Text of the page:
The phase diagrams of the QD–SC–QD system display the dependence of two ground-state properties on the on-site energies εL and εR: (i) the degree of degeneracy of the ground state, and (ii) the fermion parity of the ground state. For example, Figure 2a shows the phase diagram without non-local couplings, i.e., ΓCAR = γEC = tLR = 0. Different colors correspond to different ground-state degeneracies: Yellow denotes a two-fold degenerate ground state, dark blue denotes a non-degenerate ground state, and light blue denotes a four-fold degenerate ground state. The ground state has even (odd) fermion parity in the dark blue and light blue (yellow) regions. Note that such a phase diagram should be regarded as the generalization of the stability diagrams of non-superconducting double QDs, see, e.g., Figure 2 of [75].

In Figure 2a, where non-local couplings are absent, the two QDs are independent, thus the phase boundaries are vertical and horizontal lines. (Recall that interdot Coulomb repulsion is neglected.) The dark blue regions correspond to a singlet (S), unique ground state, where both QDs are in the bonding combination of the states [Graphic 26] and [Graphic 27] Note that in the absence of non-local couplings, the state [Graphic 28] remains uncoupled from the other four states in the singlet subspace, and degenerate with the three triplets [Graphic 29] [Graphic 30] and [Graphic 31] As a consequence, the ground-state degeneracy in the central, light blue region is four-fold. The two ground states of the yellow regions are drawn from the doublet (D) subspace of Figure 1b [35].

In general, if a non-local coupling is turned on, then the light blue regions (four-fold degenerate ground state) disappear, see Figure 2b–e. The reason for that is as follows. Due to the non-local coupling, the state [Graphic 32] couples to the other four singlet states [Graphic 33] Therefore, the energy of the lowest-energy singlet eigenstate will be lower than the energy of the triplets. This mechanism leaves two possibilities for the ground state: non-degenerate singlet, or a two-fold degenerate doublet. The only exception is a line, when EC is the only finite non-local mechanism, where the four-fold degeneracy is preserved, which we discuss below.

The case of finite CAR coupling is presented in Figure 2b with ΓCAR = 0.1U. Besides the disappearance of the four-fold degenerate light blue region, another difference compared to Figure 2a is the merging of the singlet-phase regions along the diagonal (i.e., the εL = εR line) and the merging of the doublet-phase regions parallel to the diagonal. These features are consequences of the CAR coupling, and can be understood via simple perturbative arguments.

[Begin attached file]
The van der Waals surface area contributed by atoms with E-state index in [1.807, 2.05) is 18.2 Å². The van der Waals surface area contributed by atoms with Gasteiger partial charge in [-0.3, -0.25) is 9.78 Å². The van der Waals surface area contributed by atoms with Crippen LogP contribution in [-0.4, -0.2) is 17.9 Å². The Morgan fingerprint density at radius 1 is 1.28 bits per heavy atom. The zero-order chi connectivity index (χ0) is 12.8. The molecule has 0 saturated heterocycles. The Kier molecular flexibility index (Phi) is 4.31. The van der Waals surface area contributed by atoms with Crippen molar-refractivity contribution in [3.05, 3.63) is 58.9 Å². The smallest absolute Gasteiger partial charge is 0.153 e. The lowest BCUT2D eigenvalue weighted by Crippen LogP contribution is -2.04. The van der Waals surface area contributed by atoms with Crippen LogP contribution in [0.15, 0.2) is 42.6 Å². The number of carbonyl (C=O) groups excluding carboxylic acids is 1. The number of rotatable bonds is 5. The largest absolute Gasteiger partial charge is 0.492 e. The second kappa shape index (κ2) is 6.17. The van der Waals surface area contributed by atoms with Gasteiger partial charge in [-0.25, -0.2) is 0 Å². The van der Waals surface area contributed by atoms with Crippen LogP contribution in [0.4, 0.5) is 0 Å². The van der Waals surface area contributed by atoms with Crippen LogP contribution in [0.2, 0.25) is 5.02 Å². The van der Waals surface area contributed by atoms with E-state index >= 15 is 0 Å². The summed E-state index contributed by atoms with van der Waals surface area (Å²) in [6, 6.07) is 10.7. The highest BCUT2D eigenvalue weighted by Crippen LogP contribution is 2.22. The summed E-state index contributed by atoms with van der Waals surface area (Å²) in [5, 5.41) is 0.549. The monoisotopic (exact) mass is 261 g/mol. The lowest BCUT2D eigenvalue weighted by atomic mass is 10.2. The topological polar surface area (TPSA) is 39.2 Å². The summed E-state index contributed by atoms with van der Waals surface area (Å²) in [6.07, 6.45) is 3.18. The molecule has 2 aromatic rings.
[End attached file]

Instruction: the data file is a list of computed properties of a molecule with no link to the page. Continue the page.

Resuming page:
For example, consider the top left quadruple point in the phase diagram of Figure 2a. At this point, the most relevant doublet states are [Graphic 34] and [Graphic 35] These states are coupled directly by CAR, as shown in Figure 1b; as a consequence, the bonding combination of these will form the doublet ground state, with an energy lowered by approximately ΓCAR due to the non-local coupling. On the other hand, the most relevant singlet states are [Graphic 36] and S(1,1), which are not coupled directly by CAR, see Figure 1b. In conclusion, the doublet ground state will have a lower energy than the singlet ground state in the top left quadruple point, explaining the merge of the doublet phase parallel to the diagonal in Figure 2b. Similar considerations apply to the other three quadruple points of Figure 2a.

Consider now the case when the only non-local coupling mechanism in the setup is EC. For this case, we can infer the ground-state character from a perturbative consideration similar to the one above. This consideration yields the expectation that the singlet (doublet) phases would merge along (parallel to) the skew diagonal (i.e., the line εR = U − εL) of the phase diagram, in contrast to the case of CAR. However, the numerically evaluated phase diagram for this case (γEC = 0.15), plotted in Figure 2c, shows that the phase diagram is actually very similar to Figure 2b.

To understand this surprising feature, we have to (i) go beyond the previous first-order perturbative analysis, and (ii) go beyond the qualitative arguments based on the selection rules of Figure 1b, i.e., taking into account the on-site energy dependence of the EC coupling matrix elements, exemplified in Equation 11 and Equation 12. For example, consider the top right quadruple point in Figure 2a. Here, the lowest-energy states are dominantly [Graphic 37] [Graphic 38] [Graphic 39] and [Graphic 40] from which the doublet states [Graphic 41] and [Graphic 42] should be coupled directly by EC (see Figure 1b), but the corresponding matrix elements [Graphic 43] are proportional to εL + εR (see Equation 11), and hence are strongly suppressed. On the other hand, the two other states, [Graphic 44] and [Graphic 45] are coupled by LAR and EC in second order via intermediate states, by (cf. Figure 1b)

[Graphic 46]

which includes the [Graphic 47] matrix element, which is not suppressed. Hence, at the top right quadruple point, this second-order hybridization results in a lowered energy of the singlet ground state. Similar considerations explain the features of the phase diagram in Figure 2c at all four quadruple points.

A difference between Figure 2b and Figure 2c is the presence of a light blue skew diagonal line at the central region of Figure 2c. Along this line, the EC matrix element [Graphic 48] vanishes (see Equation S13 in Supporting Information File 1), and therefore the state [Graphic 49] is decoupled from the other singlet states, and remains degenerate with the triplets, preserving the four-fold degeneracy.

Figure 2d shows the phase diagram for the case when the only non-local coupling mechanism is IT, for tLR = 0.1U. Here, the singlet and doublet phases merge parallel to the skew diagonal. This is explained by arguments analogous to the first-order perturbative considerations outlined above, keeping in mind that the non-local coupling matrix elements of IT do not depend on the QD on-site energies.